Review units tend to go through different hands within the local motoring media outlets and, as such, takes more of a beating than individually-owned vehicles.
It was a good opportunity then to see how the wear-and-tear affected the car on a surface-level. We left out stuff like the brakes, engine, transmission and tyres because there is just too many factors involved.
Instead, we looked at the things that everyone would notice such as the upholstery, door handles, chrome-fittings and the like.
First though, let’s refresh our memories on the facelifted Civic which comes in three variants: the entry-level 1.8S, the mid-range 2.0S and the high-spec 2.0 Navi.
There was a reduction in price when the facelift was introduced from around RM2,000 to RM4,000 between the three variants.
And after the introduction of GST in April this year, the price went down even more from around RM600 to RM1,000.
The Civic is now priced at RM113,198 (1.8S), RM124,779 (2.0S) and RM132,210 (2.0 Navi). All prices are on-the-road with insurance and inclusive of GST.
For this review, we got our hands on the top-of-the-range 2.0 Navi which sports the new colour introduced for the facelifted Civic, Twilight Blue Metallic.
The eagle-eyed among you would have figured out that this colour was previously available on the Honda CR-V.
If you can’t tell the difference between the facelift and the pre-facelift model, well then that’s understandable as the design changes are minimal.
The facelift Civic has updated the front-fascia with a honeycomb grille and a wide U shaped chrome element cradling the Honda logo.
And there is also a bit more chrome between the front fog-lamps.
The interior has also stayed pretty much the same with the exception of the piano black trim and the touch-screen display which has been expanded to 7-inch compared to the previous 6.1-inch.
This head unit includes navigation, Mirror Link, Personal Media Access, Bluetooth, two USB ports, an HDMI port and reverse camera.
Everything remains the same under the hood with the 2.0litre SOHC i-VTEC engine mated to a five-speed automatic transmission which outputs 155PS at 6,500rpm and 190Nm of torque at 4,300rpm.
Driver and passenger seats are wrapped in leather as is the steering wheel which gives off a rather premium surrounding. Another eye-catching feature is the tiered layout of the dashboard which clearly separates various functions of the instrument cluster.
The large tachometer right behind the steering wheel takes a big chunk of the real-eastate and with good reason; its a prime feature in sports cars and while this is not a Type R Civic, it still leaves a good impression nonetheless.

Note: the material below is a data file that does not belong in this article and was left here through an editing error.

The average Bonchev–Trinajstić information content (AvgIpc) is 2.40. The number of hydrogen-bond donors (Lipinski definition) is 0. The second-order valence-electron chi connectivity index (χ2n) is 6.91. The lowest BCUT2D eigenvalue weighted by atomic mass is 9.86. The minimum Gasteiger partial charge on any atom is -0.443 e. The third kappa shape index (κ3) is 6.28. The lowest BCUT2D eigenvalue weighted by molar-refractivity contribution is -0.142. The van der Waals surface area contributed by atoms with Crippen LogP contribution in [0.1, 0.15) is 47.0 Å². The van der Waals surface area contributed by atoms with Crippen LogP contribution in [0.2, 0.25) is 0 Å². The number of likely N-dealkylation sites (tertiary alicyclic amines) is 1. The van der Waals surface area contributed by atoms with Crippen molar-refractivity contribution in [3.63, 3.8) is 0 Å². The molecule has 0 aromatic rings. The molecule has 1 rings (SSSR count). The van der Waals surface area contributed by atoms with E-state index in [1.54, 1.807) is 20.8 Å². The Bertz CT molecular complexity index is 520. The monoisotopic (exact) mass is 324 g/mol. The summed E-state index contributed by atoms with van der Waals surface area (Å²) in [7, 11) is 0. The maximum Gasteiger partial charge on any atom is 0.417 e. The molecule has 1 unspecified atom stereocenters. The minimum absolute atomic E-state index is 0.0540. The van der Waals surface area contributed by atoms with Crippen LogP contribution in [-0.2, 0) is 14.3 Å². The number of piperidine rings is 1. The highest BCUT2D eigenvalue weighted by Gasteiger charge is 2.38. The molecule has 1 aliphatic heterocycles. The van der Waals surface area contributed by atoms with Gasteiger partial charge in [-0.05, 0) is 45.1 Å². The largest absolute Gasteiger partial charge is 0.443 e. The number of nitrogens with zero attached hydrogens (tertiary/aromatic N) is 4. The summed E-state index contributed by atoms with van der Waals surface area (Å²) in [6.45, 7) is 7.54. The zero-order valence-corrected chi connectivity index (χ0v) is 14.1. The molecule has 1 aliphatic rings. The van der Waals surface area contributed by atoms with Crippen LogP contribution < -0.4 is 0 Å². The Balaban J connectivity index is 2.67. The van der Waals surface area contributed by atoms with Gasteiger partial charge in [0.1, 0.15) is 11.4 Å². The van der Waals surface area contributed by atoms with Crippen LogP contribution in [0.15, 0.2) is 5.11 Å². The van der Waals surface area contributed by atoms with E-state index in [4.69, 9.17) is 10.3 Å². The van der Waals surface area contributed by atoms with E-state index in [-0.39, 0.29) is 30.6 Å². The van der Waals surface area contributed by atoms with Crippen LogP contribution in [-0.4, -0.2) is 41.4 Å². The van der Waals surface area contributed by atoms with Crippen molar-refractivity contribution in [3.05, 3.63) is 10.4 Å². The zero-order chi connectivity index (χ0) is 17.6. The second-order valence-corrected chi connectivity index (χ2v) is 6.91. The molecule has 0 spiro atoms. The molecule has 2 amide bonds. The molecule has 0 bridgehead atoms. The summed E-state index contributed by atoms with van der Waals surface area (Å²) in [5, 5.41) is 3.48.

Another sporty and welcome feature are the paddle shifters.
The Civic has the convenient keyless entry with push start ignition.
Funnily enough, the placement of the push start and the hazard light button, being side-by-side and both are circular and red, can be confusing initially.
Overall, the cabin is spacious and comfortable for front and rear passengers with a wheelbase of 2,670mm and being in the driver’s seat is simply a joy as it has a cockpit ambience with its driver-centric layout.
Get behind the wheel of the Civic and it provides responsive acceleration with a light but weighted feel to the steering and provides good turning radius.
Anyone who thinks that this car is too long for them to drive will be in for a surprise as it behaves like a compact car.
And if you are in the mood for a little spirited driving then the Civic is sure to put a smile on your face.
Floor it and the exhaust note floods the cabin, not excessively though, and the car pulls away confidently in a straight-line and is very well behaved around turns and bends too.
Now this Civic review unit, which has clocked over 14,000km, is in really good shape despite being a review unit which has been “abused” by many hands over the year.
There are some very minor scratches behind the driver side door handle but the chrome handle itself is relatively scratch-free.
Inside, the new car smell has all but disappeared.
However, the leather upholstery looks and feels good and the piano black trim which is found on the door armrest and around the gear shifter is still shiny and without any scratches.
The only significant area where scratches are visible is the tray area in the centre console located below the climate control panel. This however, is to be expected as its plastic material becomes a temporary home for keys and coins among other things.
These are areas where your hands come in contact with the most including the steering wheel, the controls on the steering wheel and the stalks all look new including the power window switches.
So far, the wear-and-tear of the Civic is very minor despite it being used by many test drivers. We think it would be in even better shape in the hands of an individual owner.